The Orlando Magic were without three core players in Tuesday night's opening game against a very good Indiana Pacers team, but lost by just 10 points. Orlando got off to a slow start but led by four at halftime before giving up 29 points in the third quarter. But, hey, they at least covered the 12.5-point spread--thanks to a Maurice Harkless three-pointer on Orlando's last possession--so that' good.
Nicholson drops 18, then sits for entire quarter
Andrew Nicholson nearly broke Basketball Twitter with an awe-inspiring second quarter. Nicholson scored 12 points on 5-of-5 shooting in the period.
During that stretch, he was nearly unstoppable. He drained two corner threes, hit a face-up jumper from the left baseline, sunk a 20-footer off a pick-and-pop, and finished a 360-degree layup in traffic. He ended the half with 18 points on 8-of-9 from the field
But a weird thing happened. Magic coach Jacque Vaughn subbed him out with 4:51 left in the second quarter and didn't put him back in until the start of the fourth. When he returned, he wasn't the same. He never got his rhythm back and finished the game with the same amount of points he had in the first half.
Vaughn said the decision to sub Nicholson out was one based on matchups. "I thought Max [Jason Maxiell] was unbelievable against David [West] and Frank Vogel ended up playing David West the entire third so I thought that matchup was great for us.
"Andrew scored all of his points on [Luis] Scola. Scola wasn't in the game so it was on me to make that call and I did."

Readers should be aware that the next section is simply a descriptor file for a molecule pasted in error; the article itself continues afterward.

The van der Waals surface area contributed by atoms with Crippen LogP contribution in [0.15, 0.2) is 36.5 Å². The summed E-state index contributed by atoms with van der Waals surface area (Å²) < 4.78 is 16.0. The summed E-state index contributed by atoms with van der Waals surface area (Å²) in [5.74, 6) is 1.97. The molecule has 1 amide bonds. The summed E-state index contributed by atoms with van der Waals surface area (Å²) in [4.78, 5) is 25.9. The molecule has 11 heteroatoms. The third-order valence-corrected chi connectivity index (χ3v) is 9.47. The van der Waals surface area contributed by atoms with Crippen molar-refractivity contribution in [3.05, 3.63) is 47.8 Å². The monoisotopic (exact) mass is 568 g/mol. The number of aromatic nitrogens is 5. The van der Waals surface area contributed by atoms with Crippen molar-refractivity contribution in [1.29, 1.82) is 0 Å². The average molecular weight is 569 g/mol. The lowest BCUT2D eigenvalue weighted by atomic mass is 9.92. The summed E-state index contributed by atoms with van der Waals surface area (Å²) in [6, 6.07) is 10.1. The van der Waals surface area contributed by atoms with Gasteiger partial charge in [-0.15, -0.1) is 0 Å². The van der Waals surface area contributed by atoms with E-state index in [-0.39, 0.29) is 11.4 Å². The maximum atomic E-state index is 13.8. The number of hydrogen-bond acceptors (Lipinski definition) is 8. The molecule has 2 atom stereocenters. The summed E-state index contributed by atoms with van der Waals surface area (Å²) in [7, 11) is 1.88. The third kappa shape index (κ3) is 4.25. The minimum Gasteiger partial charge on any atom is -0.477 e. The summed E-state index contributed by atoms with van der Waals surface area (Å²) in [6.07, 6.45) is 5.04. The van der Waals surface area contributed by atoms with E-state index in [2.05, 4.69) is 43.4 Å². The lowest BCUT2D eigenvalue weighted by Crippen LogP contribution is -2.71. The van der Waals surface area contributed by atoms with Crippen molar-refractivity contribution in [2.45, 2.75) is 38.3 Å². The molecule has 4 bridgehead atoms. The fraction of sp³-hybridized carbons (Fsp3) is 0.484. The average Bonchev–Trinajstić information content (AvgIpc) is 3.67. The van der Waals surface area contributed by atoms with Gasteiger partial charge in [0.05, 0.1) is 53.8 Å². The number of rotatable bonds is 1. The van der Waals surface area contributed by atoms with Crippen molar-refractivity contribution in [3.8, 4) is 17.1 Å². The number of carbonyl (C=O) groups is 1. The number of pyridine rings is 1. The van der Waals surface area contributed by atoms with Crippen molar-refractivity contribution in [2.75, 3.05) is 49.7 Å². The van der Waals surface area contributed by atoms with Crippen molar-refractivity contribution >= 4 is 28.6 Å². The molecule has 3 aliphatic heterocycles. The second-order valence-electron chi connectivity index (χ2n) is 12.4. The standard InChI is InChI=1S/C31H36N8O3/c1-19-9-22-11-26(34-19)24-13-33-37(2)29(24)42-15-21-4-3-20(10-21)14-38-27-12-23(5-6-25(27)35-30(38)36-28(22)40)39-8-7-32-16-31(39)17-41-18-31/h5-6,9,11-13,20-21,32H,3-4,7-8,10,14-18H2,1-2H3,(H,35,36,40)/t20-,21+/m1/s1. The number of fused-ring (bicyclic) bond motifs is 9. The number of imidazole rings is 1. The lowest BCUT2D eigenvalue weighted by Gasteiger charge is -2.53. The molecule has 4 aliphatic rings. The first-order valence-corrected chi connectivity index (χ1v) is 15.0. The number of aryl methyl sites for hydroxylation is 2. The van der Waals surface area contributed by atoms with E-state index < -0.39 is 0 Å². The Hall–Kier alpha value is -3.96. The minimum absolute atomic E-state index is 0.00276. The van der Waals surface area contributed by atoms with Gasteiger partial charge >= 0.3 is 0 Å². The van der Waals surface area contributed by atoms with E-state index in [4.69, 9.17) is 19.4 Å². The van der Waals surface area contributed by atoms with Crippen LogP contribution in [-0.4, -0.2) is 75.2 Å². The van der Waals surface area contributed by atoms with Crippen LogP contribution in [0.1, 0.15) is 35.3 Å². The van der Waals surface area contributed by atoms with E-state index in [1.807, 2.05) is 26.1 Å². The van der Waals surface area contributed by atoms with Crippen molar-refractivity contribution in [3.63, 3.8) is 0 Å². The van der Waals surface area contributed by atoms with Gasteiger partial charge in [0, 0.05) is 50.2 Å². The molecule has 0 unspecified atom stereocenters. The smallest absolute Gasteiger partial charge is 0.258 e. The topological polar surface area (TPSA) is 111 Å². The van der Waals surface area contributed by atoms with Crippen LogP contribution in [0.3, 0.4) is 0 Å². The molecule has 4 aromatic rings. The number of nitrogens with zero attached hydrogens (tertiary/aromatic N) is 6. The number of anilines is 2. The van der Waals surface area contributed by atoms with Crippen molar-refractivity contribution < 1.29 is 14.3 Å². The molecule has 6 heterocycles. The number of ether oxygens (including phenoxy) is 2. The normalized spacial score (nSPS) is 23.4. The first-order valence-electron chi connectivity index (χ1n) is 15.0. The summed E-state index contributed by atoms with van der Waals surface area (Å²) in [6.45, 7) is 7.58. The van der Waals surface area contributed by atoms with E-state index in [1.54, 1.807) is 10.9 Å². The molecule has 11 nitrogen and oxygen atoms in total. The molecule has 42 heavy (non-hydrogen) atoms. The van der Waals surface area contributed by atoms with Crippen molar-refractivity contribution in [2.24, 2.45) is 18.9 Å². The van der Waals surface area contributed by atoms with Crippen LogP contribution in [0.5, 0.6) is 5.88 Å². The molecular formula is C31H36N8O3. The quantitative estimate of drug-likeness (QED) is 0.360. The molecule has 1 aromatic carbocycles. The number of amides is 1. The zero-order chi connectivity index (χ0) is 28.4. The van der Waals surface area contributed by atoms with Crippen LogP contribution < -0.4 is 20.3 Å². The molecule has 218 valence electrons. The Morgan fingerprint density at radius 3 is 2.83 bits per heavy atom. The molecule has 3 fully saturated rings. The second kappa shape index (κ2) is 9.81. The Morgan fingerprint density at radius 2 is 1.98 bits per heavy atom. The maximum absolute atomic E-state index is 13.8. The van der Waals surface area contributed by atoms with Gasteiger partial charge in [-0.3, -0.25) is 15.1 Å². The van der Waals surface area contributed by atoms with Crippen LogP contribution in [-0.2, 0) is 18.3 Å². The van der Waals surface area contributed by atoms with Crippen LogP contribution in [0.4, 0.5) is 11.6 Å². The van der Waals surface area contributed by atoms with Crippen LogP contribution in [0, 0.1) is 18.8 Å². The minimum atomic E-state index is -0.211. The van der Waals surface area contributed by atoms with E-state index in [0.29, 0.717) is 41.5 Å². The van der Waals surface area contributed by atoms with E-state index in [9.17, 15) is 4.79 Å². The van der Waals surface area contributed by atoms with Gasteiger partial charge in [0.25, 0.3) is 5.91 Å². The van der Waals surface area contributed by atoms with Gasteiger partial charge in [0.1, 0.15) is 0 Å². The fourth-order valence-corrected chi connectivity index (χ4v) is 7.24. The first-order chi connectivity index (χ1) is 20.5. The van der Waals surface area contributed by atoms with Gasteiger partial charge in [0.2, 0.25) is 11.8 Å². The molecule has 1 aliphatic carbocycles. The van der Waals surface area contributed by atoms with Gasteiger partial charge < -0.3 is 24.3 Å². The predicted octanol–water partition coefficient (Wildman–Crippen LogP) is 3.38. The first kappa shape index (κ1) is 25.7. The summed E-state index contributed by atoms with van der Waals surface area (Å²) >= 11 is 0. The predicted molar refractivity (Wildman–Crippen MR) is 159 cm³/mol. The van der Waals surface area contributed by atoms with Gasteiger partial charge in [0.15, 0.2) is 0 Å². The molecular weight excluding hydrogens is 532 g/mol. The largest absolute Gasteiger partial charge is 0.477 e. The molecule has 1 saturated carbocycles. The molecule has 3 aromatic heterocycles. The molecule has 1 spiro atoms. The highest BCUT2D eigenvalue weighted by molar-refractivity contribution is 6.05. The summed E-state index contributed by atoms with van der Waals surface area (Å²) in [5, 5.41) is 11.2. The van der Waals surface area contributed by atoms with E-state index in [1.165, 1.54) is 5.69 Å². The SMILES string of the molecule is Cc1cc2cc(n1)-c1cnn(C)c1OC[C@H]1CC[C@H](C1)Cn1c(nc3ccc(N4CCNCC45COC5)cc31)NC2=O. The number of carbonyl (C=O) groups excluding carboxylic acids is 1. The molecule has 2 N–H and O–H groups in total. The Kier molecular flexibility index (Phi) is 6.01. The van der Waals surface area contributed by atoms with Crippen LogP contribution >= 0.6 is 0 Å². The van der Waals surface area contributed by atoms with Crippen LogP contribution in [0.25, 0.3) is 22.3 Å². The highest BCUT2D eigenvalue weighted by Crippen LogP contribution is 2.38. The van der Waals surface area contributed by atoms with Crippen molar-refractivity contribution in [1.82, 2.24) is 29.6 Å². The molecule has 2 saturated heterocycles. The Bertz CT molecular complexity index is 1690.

Maxiell was 0-of-5 from the field, but his interior defense was superior to Nicholson's. Nicholson struggled all night defending the interior. Vaughn was left to pick his poison: he could keep Maxiell in and sacrifice offense for defense, or he could put Nicholson in and give away the interior. That's a tough call to make.
Pacers are apparently pretty physical
Indiana had 18 blocks Tuesday night and I'm told that's a lot. Some of that had to do with the Magic driving right into their defense, but most of it was from the Pacers' team length. Roy Hibbert and West are excellent both in the pick-and-roll and in camping the lane and protecting the rim.
The biggest play came mid-way through the third. Jameer Nelson broke down his defender off a Nikola Vucevic ball screen and attacked the paint. Hibbert stepped up to help and Nelson dumped the ball off to Maxiell on the baseline. Maxiell rose to cram the ball in, but Hibbert recovered and met him at the rim, stuffing him completely with his left hand.
Vucevic struggled the most against the interior presence of Hibbert and West. He finished with eight points on 10 shots and turned the ball over five times. He didn't get to the free-throw line once and just looked outmatched on both ends of the floor by the Pacers' duo. Indiana outscored the Magic by 22 points with Vucevic on the floor, the worst plus-minus ratio of the game for any player on either team.
The 7-footer can't dwell on this game too much; Wednesday night the team travels to face the Minnesota Timberwolves where Vucevic will face one of the toughest centers in the league in Nikola Pekovic. A West-Nikola Pekovic back-to-back doesn't sound like any fun.
Oladipo returns to Indiana to an ovation